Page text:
If it's in your medicine cabinet, it might also be in Minnesota's lakes and streams

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news release

For release: June 2, 2015
Contact:  Alexis Donath, 651-757-2312

If it's in your medicine cabinet, it might also be in Minnesota's lakes and streams

St. Paul, Minn.— A new study released by the Minnesota Pollution Control Agency confirms that lakes and streams across Minnesota are contaminated with a variety of pharmaceuticals, ingredients from personal care products, and endocrine-disrupting compounds.  This is the latest in a series of studies investigating the presence of these chemicals in Minnesota’s surface water.

Even in remote areas of the state, the MPCA detected antibiotics, nicotine breakdown products, antidepressants, and medications for regulating diabetes, cholesterol, and blood pressure. The insect repellent DEET was found in 91% of the lakes studied. These results are consistent with previous studies of Minnesota lakes and rivers.

“We have known for some time that these compounds frequently turn up downstream from wastewater treatment plants,” said the study’s lead author, Mark Ferrey. “And recent research has shown that a surprising number are found even in remote lakes or upstream waters. But we have a lot to learn about how they end up there.”

In some water bodies, the contamination could be associated with septic systems and stormwater runoff. While it is not yet clear how these compounds are entering most remote lakes and streams, Ferrey said it is possible that these contaminants are distributed by rainfall or by atmospheric transport of dust.

The study tested 11 lakes and four streams that were previously sampled for the presence of 125 different compounds-- mostly pharmaceutical products, but also some ingredients used in cosmetics, detergents, and hygiene products. Some of the compounds were included in a previous round of testing, but the most recent report tested for many new chemicals. This study was the first in Minnesota to look for the x-ray contrast drug iopamidol, which was found in 73% of the lakes studied. Surprisingly, the highest concentration of iopamidol was found in Lake Kabetogama, located within Voyageurs National Park.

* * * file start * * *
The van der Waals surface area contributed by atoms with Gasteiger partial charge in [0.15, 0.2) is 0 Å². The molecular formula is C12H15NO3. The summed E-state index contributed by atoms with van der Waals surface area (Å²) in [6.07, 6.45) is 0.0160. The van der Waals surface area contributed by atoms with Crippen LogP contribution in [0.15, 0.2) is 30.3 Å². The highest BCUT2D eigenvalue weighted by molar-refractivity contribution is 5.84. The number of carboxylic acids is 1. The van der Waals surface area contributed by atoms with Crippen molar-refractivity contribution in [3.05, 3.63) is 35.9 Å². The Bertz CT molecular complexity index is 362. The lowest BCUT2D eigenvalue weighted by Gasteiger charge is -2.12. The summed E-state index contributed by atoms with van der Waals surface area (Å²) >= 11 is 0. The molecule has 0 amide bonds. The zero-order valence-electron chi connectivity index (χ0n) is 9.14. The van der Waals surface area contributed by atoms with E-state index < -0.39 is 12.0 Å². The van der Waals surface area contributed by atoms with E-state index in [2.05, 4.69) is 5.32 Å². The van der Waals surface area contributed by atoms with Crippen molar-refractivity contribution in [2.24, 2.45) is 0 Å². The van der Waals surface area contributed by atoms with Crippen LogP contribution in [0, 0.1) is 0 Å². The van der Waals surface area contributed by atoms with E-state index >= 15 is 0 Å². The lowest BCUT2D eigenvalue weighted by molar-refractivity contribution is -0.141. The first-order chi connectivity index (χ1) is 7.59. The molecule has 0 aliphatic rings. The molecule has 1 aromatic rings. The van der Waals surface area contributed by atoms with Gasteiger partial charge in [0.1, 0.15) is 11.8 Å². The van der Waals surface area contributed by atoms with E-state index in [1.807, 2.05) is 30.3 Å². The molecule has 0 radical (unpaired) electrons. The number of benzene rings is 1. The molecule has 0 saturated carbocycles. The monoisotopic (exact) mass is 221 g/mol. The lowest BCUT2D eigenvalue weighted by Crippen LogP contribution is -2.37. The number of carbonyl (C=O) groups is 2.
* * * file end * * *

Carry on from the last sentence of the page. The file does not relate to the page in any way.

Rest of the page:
“We know more now than we have in the past about what contaminants consistently show up in surface water,” said Ferrey. “And we’re also beginning to better understand how these contaminants can affect fish and other organisms in the environment.”

Research into how these compounds might affect human health through long-term, low-level exposure is still in its early stages. The MPCA works with the Minnesota Department of Health in evaluating potential human health impacts of these chemicals. Ferrey noted that it is especially difficult to predict environmental and health effects of exposure to combinations of multiple pharmaceuticals.

Because some pharmaceutical contamination of surface water is due to wastewater, the MPCA advises that people avoid flushing unwanted medicines down the toilet. Better alternatives include taking the drugs to a medication collection site, or mixing them with vinegar or cat litter to discourage ingestion and throwing them in the trash in a sealed container. Special recommendations apply to liquid chemotherapy drugs.

The full report is available on the MPCA’s website at www.pca.state.mn.us/iryp8f4.

Broadcast version:

A new study released by the Minnesota Pollution Control Agency shows that some of Minnesota's most remote lakes and streams are contaminated with pharmaceuticals, cosmetic ingredients, and endocrine-disrupting compounds. The study found the insect repellent DEET in 91% of the lakes studied.

Lead author Mark Ferrey ("fur-RAY") noted that the study found a surprising variety of these chemicals both upstream and downstream of wastewater treatment plants. More research is needed to determine how the compounds are getting into lakes and streams, and how they might impact human health and the environment.

More information is available on the MPCA’s website


The mission of the MPCA is to protect and improve the environment and enhance human health.


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www.pca.state.mn.us • Toll-free and TDD 800-657-3864